There was a door leading to the rest of the building at the back of this theater, but we had neither flashlight nor weapons, and I'd be surprised if there are no hobos living in there. I was terrified my husband would jokingly close me in the theater in total darkness, which he then pretended he was starting to do, so that cut that visit short. (The hobos of Tinseltown may still be wondering about those dog-whistle-esque high-pitched squeals that they heard that morning.)

In conclusion, I remain a scaredy cat who still gets a little exploring in when curiosity wins out over the fear.






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What wonderful (if not sad and depressing!) pictures. I, too, have wandered around these spots wondering what the heck has happened to my town. I have SO many memories attached to several of these places. Things have changed so drastically since I was born here 49 years ago. Nostalgia is bittersweet. Thanks for this wonderful blog. Please keep it coming!


WOW! Thanks for posting! I went to Baton Rouge High School for a year before moving. Grew up in a house near St Joseph's Academy, shopped at that shopping center all the time with my mom... Still love your pictures and blog!! Thanks!


So glad you made time for ABR on your visit! Thanks!! I've missed your frequent posts, but I know it's not easy since you're not here anymore.


I would say BRHS was more for smarty farty kids than their artsy fartsy brethren--although I was pretty much a member of the farty-farty contigent when I was there. I'm very glad they're renovating--it was in desperate need, and it is a great school!

Dianne Wickes

I'm so glad to find your site! I lived in Baton Rouge from 1969 to 1971, then again from '76 through '80, and my dad was there until his death six years ago.

I came here looking for photos of the old Hart Theater, where I worked concessions while going to school in 1970-71. Anyone have any?

Re your shot of the team bus; I noticed in your photos of Robert E Lee High School (where I graduated in 1970) that the school sign said Patriots. When I was there they were the Lee High Rebels. Perhaps their bus?

I didn't recognize BR ... literally got lost there ... when I went back to deal with my dad's house. So much change.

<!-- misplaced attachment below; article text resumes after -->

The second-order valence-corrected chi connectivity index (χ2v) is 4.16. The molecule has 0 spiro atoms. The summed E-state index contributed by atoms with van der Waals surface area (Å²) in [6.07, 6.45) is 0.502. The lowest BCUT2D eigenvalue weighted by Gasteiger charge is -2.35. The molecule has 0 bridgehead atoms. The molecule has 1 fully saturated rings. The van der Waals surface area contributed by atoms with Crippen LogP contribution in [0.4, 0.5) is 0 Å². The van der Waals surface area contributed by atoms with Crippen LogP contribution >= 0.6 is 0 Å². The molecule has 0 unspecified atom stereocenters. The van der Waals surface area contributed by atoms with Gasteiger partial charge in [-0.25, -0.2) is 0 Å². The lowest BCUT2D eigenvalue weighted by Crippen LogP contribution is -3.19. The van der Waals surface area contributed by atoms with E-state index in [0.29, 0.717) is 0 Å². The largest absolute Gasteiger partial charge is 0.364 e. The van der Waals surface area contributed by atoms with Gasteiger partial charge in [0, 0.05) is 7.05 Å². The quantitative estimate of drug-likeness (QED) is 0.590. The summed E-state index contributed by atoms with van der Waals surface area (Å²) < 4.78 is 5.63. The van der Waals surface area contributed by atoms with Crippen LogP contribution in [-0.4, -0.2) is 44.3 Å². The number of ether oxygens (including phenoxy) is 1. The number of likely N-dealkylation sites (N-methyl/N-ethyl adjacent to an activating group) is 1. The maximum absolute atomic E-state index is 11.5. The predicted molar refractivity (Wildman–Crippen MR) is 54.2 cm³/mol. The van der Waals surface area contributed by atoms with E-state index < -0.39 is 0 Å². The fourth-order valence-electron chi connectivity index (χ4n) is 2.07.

I would love to see pics of the Hart, if anyone has any; particularly of the old mural in the lobby.

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I would say BRHS was more for smarty farty kids than their artsy fartsy brethren--although I was pretty much a member of the farty-farty contigent when I was there. I'm very glad they're renovating--it was in desperate need, and it is a great school!

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What a shame that this town is falling into shambles. Hopefully someone will come along soon to rejuvenate it.

You ask if anyone remembers The Saints? Well most definitely so. I was rooting for them a few years ago when they won the Superbowl. What a sweet victory.


I went to BRMHS! It's closed for renovation right now. Lee High was closed down and so the BRMHS kids temporarily use the old Lee High buildings. My grandmother graduated from BRHS in 1952! it was built back in the 20s. It was so beautiful but became really shabby. I remember in one classroom you could put your hand through a hole in the wall and touch the tree branch outside! And it was 3 floors but you weren't allowed to the top floor because of the asbestos. That's not all either... Lead paint etc. I'm so glad that they're finally doing something to save it.

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There are many other techniques that resources could be used in this condition. I preferred fabricated venture is a practice between BR and NOLA. This particular venture appeal to funds.

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Try making a trip back to East State Street and see the huge improvements. Maybe you will have a better opinion of the area.

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've missed your frequent posts, but I know it's not easy since you're not here anymore.

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J'ai vraiment trouvé votre message pour plus d'informations et j'ai été obligé de visiter votre blog,

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Greetings! Do you own any blogging or it is a completely natural gift of yours? Can't wait to see your answer.

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There are many other techniques that resources could be used in this condition. I preferred fabricated venture is a practice between BR and NOLA. This particular venture appeal to funds.

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Your pics tell a story by themselves as always. Really informative.

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Love your pics too!!


There's what has to be one of the largest/tallest tags/graffiti in the world on Tinseltown now.

Shana Tull

HI!!! Love this blog! I am a photographer looking for an old, creepy and abandoned place for an upcoming band shoot I have. Please, any info would be fantastic!!!

Mr Bingle

I remember going to that gas station as a kid. They had all these tanks of little chameleons for sale. The Craftsman house was the old location of Victoria's Toy Station and later became my drug dealer's house in high school.

David Miller

I grew up in and around Baton Rouge until I joined the Marine Corps in 88. I recently went back to see my Mom and took a tour of the old town. All of the places I remember from when I was a kid are run-down and forgotten. Quite a shame I think. I still love to drive around Choctaw, Florida, and Airline and reminisce though.